“It is easy to see where this would be an element or component to consider as part of an obstruction mosaic,” Frenkel said.
What does this mean for Mueller’s investigation?
It could have no bearing on the investigation at all.
Or it could be part of an obstruction case against Trump or others.
But that raises a perennial constitutional question: Can the president be charged in criminal court? Some in the legal field say yes. More say no, the only recourse is impeachment by Congress.
Meanwhile, despite the sensational nature of the Times report, there is likely little that Mueller doesn’t already know about events in the White House. More than 20 White House employees have given interviews to the special counsel’s team investigating possible obstruction and Trump campaign ties to Russian election interference.
John Dowd, one of Trump’s attorneys, said the White House, in what he called an “unprecedented” display of cooperation with Mueller’s investigation, has turned over more than 20,000 pages of records. The president’s 2016 campaign has turned over more than 1.4 million pages.
The number of voluntary interviews includes eight people from the White House counsel’s office.
An additional 28 people affiliated with the Trump campaign have been interviewed by either the special counsel or congressional committees probing Russian election meddling. Dowd did not name the people nor provide a breakdown of how many were interviewed only by Mueller’s team.
Legal jeopardy aside, what about the political fallout?
Trump’s national approval numbers are low, but his conservative base has kept up its solid support through all the criticism he has come under in his first year as president. Why would this be any different?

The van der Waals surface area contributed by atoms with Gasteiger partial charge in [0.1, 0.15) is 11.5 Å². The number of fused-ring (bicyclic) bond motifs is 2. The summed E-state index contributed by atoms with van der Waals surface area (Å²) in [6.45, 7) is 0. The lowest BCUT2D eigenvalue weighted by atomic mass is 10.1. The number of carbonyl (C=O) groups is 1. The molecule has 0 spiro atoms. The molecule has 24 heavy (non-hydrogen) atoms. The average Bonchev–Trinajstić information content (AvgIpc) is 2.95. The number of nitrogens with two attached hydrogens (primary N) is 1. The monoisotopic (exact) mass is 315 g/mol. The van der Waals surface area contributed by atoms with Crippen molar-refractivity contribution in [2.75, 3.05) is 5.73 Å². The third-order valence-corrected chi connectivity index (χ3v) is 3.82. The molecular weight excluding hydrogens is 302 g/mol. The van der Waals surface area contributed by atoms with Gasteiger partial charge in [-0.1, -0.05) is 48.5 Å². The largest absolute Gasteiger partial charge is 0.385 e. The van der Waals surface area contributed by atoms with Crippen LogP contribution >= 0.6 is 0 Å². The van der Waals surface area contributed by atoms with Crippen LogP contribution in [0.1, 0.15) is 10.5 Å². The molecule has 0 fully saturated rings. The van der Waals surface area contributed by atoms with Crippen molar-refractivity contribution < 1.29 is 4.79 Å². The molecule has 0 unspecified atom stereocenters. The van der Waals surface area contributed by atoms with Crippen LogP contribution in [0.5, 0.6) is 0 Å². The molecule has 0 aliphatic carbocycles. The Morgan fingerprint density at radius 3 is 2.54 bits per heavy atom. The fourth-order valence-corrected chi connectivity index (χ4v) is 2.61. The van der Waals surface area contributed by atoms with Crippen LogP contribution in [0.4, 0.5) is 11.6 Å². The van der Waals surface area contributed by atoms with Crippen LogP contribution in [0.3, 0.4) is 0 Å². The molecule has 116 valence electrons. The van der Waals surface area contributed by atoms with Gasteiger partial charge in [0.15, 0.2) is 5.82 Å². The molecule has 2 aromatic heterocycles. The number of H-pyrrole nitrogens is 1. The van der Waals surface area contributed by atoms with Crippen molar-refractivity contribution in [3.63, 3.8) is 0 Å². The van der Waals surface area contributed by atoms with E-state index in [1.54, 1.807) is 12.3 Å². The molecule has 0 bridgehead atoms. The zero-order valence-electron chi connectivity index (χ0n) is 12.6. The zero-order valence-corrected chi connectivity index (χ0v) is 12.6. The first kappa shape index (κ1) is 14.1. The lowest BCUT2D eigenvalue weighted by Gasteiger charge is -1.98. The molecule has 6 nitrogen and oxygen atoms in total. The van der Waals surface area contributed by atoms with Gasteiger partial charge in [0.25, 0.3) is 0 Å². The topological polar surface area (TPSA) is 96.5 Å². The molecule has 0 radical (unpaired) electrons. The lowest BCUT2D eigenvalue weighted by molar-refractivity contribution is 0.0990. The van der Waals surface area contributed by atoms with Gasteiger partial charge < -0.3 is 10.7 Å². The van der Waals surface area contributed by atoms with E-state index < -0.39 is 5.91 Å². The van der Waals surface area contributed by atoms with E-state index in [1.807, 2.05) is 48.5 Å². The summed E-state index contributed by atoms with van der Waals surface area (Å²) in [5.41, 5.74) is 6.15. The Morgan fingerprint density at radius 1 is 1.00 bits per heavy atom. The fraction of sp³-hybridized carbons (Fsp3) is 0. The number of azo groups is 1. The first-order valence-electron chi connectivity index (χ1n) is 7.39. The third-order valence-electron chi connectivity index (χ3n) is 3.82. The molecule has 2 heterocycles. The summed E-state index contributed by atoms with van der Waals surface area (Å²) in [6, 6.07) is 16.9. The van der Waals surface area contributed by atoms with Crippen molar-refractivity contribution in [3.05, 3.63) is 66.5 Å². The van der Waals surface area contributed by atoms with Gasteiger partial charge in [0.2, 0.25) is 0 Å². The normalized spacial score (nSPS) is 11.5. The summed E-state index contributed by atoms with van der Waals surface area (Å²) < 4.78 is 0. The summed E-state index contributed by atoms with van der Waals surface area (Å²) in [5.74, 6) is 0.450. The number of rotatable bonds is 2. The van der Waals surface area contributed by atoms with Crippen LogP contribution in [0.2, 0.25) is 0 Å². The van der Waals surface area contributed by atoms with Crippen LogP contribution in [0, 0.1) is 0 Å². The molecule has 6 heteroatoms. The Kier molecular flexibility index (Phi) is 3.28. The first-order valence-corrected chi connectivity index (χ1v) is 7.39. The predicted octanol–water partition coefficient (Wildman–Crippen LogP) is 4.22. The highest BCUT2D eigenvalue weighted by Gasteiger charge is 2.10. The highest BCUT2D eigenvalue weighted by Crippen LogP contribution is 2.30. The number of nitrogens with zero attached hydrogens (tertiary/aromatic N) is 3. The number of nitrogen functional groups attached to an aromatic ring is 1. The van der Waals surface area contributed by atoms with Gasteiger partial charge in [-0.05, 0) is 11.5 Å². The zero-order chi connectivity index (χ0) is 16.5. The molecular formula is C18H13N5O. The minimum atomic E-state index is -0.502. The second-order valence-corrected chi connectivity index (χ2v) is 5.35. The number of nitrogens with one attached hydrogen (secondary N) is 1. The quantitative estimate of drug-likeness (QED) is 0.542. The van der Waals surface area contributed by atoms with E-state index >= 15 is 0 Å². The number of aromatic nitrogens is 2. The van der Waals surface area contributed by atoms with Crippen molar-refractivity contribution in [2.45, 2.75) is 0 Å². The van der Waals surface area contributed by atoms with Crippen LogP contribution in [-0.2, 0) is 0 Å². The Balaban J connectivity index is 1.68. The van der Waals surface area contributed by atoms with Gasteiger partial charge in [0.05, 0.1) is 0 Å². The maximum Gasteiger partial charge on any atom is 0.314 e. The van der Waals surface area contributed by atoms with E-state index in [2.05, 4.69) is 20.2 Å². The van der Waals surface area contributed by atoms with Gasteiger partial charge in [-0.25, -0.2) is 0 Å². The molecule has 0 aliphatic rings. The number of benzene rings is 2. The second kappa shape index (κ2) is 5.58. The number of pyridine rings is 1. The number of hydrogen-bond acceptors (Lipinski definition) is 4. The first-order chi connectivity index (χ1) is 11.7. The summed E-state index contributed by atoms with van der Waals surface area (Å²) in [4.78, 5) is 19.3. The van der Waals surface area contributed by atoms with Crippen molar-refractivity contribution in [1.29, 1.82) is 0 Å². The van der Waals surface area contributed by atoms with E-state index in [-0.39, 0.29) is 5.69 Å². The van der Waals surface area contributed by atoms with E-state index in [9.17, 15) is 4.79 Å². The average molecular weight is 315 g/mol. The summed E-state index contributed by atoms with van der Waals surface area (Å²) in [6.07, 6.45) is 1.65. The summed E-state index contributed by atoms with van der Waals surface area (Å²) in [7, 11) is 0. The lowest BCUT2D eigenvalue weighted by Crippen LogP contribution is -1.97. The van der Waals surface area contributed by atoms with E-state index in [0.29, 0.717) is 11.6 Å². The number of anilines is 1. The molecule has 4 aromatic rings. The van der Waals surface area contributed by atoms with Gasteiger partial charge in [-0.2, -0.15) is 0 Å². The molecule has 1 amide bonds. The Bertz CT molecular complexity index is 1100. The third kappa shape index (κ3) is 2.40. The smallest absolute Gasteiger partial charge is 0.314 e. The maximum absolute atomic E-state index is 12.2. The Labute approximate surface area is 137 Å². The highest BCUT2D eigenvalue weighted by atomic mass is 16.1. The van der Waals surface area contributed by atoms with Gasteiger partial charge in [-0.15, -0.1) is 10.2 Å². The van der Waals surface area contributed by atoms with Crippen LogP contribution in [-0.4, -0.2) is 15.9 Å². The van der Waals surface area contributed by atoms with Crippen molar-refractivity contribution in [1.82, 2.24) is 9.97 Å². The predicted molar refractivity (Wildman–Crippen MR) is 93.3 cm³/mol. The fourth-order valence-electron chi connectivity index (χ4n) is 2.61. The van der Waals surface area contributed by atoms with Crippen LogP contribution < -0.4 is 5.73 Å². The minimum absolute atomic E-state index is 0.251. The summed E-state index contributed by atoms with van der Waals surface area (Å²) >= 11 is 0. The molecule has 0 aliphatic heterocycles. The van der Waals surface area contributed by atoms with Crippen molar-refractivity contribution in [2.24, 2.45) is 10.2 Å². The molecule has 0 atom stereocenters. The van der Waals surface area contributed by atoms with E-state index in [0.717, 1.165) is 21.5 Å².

In Congress, Democrats have been quick to exploit the report. Warner called Trump’s actions “a gross abuse of power.” However, Republicans noted that the purported order came long ago and before Trump surrounded himself with new lawyers. Since then, his public demeanor toward Mueller has changed.
Nonetheless, Senate Republicans were worried last summer, and GOP Sens. Lindsey Graham and Thom Tillis introduced legislation that would protect the special counsel. But that hasn’t gone anywhere.
Trump has softened his public criticism of Mueller, White House officials say over and over that he has nothing to hide, and his lawyers have signaled they are cooperating, too.
Tillis spokesman Daniel Keylin says that since the legislation was introduced, “the chatter that the administration is considering removing special counsel Mueller has completely come to a halt.”
Mueller’s investigators hope to interview Trump soon.
This week, the president declared he was eager to do it — and under oath.
“I’m looking forward to it, actually,” Trump said when asked by reporters. As for timing, he said, “I guess they’re talking about two or three weeks, but I’d love to do it.”
His lawyers walked that back a bit. No interview has been agreed to, all sides agreed.
The story of Trump’s alleged effort to sack Mueller added just one more question.